Our metabolism tends to slow down during this seasonal change, and you might notice a natural shift in your cravings from heavier foods to lighter fare, which is our body’s way of signaling that it’s time for some internal spring cleaning. In Ayurveda, a holistic system of Indian medicine, spring is considered the ideal time to detox and build up our immunity against illnesses that can be onset by internal & external changes in moisture and temperature as we move into the next season.
Spring doesn’t come without challenges to our health, but as we move through it, we can promote optimal wellness through adjustments in movement and diet. Seek out light foods that are easy to digest, with bitter & astringent tastes, which will help balance internal moisture levels and mucus production (Maharishi).
Structure your diet around warm foods, steamed vegetables, legumes, and spices, avoiding anything fried or greasy. Also, embrace the greens! Chlorophyll has strong antioxidant properties and helps to fight harmful toxins in the body.
To support your body’s needs, consider a dietary cleanse to purify and renew. This doesn’t have to be anything restrictive, but give your liver some attention. In traditional Chinese medicine, the liver’s job is seen as spreading and regulating Qi, or the energy flow of the body, detoxifying that which comes in.
In order to release blockages and enhance the liver’s function, take a break from processed foods, chemicals, saturated fats, and alcohol. One of my favorite detoxing beverages is a simple apple cider vinegar with honey and warm water, which helps to stabilize my internal pH and regulate my blood sugar (use soda water if you’re one for the fizz).
If there is any springtime specific activity I advise you to engage in (besides the obvious of getting outside to smell the flowers!), it’s conscious cooking. See, conscious cooking is more than just the meal; it’s about the alchemy of cooking – and recognizing that you & your body are a part of the seasonal shifts. This process asks you to be present in your meal prep, mindfully nourishing yourself on all levels, just as you need to have focused intentions in order to nurture your seeds & goals to cultivate a successful harvest.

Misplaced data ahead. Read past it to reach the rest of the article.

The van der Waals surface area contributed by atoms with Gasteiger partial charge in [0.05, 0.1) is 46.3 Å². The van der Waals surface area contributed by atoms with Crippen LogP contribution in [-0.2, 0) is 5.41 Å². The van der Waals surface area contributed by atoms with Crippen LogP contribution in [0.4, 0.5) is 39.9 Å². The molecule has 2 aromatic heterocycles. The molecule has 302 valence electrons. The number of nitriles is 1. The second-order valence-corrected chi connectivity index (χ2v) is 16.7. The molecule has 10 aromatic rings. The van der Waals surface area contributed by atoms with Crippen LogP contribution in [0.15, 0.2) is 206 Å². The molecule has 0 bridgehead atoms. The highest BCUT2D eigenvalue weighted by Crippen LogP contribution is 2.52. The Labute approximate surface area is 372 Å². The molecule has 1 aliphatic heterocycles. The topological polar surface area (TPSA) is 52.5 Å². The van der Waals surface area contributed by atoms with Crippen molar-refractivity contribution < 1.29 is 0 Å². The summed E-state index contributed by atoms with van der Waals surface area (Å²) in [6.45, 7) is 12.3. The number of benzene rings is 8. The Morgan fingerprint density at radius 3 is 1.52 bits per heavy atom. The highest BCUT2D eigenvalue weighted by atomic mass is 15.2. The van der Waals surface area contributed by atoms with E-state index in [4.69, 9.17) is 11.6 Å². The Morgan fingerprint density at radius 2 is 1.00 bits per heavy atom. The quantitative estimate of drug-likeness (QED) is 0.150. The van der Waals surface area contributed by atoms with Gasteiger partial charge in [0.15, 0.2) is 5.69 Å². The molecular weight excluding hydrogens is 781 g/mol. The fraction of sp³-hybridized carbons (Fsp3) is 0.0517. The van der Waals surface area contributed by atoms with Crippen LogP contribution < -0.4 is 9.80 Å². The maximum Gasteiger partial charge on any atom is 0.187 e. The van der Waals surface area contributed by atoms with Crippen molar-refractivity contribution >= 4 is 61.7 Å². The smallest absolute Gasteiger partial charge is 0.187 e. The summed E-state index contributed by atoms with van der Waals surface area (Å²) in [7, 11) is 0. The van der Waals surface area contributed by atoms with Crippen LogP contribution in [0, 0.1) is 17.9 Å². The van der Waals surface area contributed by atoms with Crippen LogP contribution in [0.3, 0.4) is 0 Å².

If you’re someone who is always on the go, or eating out often, this is what you need. Set aside the time to shop, cook, and enjoy your meal. Start off at the local farmers market and see if you can find something you’ve never tried before, or maybe haven’t cooked yourself. Don’t always have time to shop? Have you considered a local Community Supported Agriculture Program (CSA)?
On a primal level, the gathering, preparing, and consumption of food is a source of joy & pleasure. Too often food is eaten on the go, while scrolling on a phone, or devoured between activities. I mean, it keeps us functioning, growing, strong against disease, essentially keeping us alive, yet it’s not always given the attention it deserves or respected as medicine for our mind & body. Where did the joy and pleasure go?!
In order to get a grasp on your health via nutrition, become familiar with the plants, fruits, and veggies that are going to take you far – and let cooking be the expression of gratitude for the nourishment delivered to your mind & body. At its basic level, conscious cooking is recognition of the amazing gift it life itself! You have to eat anyway; why not see how much you can engage with the vitality of seasonal rhythms through conscious cooking?
Acupuncture and Herbal Therapies: Spring, the Liver and Traditional Chinese Medicine
Good Therapy: Procrastination
Maharishi Ayurveda Blog: Top Ayurveda Diet & Lifestyle Tips for Springtime
Jerica Rossi is a Marketing & Marketing Associate of PIMSY EHR. For more information about electronic solutions for your practice, check out Behavioral Health EHR.